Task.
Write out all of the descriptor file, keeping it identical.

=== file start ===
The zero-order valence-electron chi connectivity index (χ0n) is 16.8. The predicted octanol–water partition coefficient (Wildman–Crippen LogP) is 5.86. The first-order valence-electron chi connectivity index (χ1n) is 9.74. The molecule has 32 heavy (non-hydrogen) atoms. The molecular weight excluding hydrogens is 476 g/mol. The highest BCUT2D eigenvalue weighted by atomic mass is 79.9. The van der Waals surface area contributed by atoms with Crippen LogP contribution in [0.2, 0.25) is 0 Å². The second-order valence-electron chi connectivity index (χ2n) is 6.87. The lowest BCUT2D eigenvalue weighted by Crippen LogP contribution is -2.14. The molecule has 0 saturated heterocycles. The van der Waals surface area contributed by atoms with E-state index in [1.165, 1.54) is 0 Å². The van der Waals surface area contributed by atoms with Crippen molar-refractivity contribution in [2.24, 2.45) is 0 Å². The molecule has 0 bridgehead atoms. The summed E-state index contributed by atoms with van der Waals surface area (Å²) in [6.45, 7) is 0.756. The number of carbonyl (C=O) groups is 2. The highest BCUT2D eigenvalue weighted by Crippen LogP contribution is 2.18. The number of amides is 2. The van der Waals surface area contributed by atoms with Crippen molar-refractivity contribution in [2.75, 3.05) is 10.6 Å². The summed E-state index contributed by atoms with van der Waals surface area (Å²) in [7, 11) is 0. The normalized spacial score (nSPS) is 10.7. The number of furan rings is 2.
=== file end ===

The zero-order valence-electron chi connectivity index (χ0n) is 16.8. The predicted octanol–water partition coefficient (Wildman–Crippen LogP) is 5.86. The first-order valence-electron chi connectivity index (χ1n) is 9.74. The molecule has 32 heavy (non-hydrogen) atoms. The molecular weight excluding hydrogens is 476 g/mol. The highest BCUT2D eigenvalue weighted by atomic mass is 79.9. The van der Waals surface area contributed by atoms with Crippen LogP contribution in [0.2, 0.25) is 0 Å². The second-order valence-electron chi connectivity index (χ2n) is 6.87. The lowest BCUT2D eigenvalue weighted by Crippen LogP contribution is -2.14. The molecule has 0 saturated heterocycles. The van der Waals surface area contributed by atoms with E-state index in [1.165, 1.54) is 0 Å². The van der Waals surface area contributed by atoms with Crippen molar-refractivity contribution in [2.24, 2.45) is 0 Å². The molecule has 0 bridgehead atoms. The summed E-state index contributed by atoms with van der Waals surface area (Å²) in [6.45, 7) is 0.756. The number of carbonyl (C=O) groups is 2. The highest BCUT2D eigenvalue weighted by Crippen LogP contribution is 2.18. The number of amides is 2. The van der Waals surface area contributed by atoms with Crippen molar-refractivity contribution in [2.75, 3.05) is 10.6 Å². The summed E-state index contributed by atoms with van der Waals surface area (Å²) in [7, 11) is 0. The normalized spacial score (nSPS) is 10.7. The number of furan rings is 2.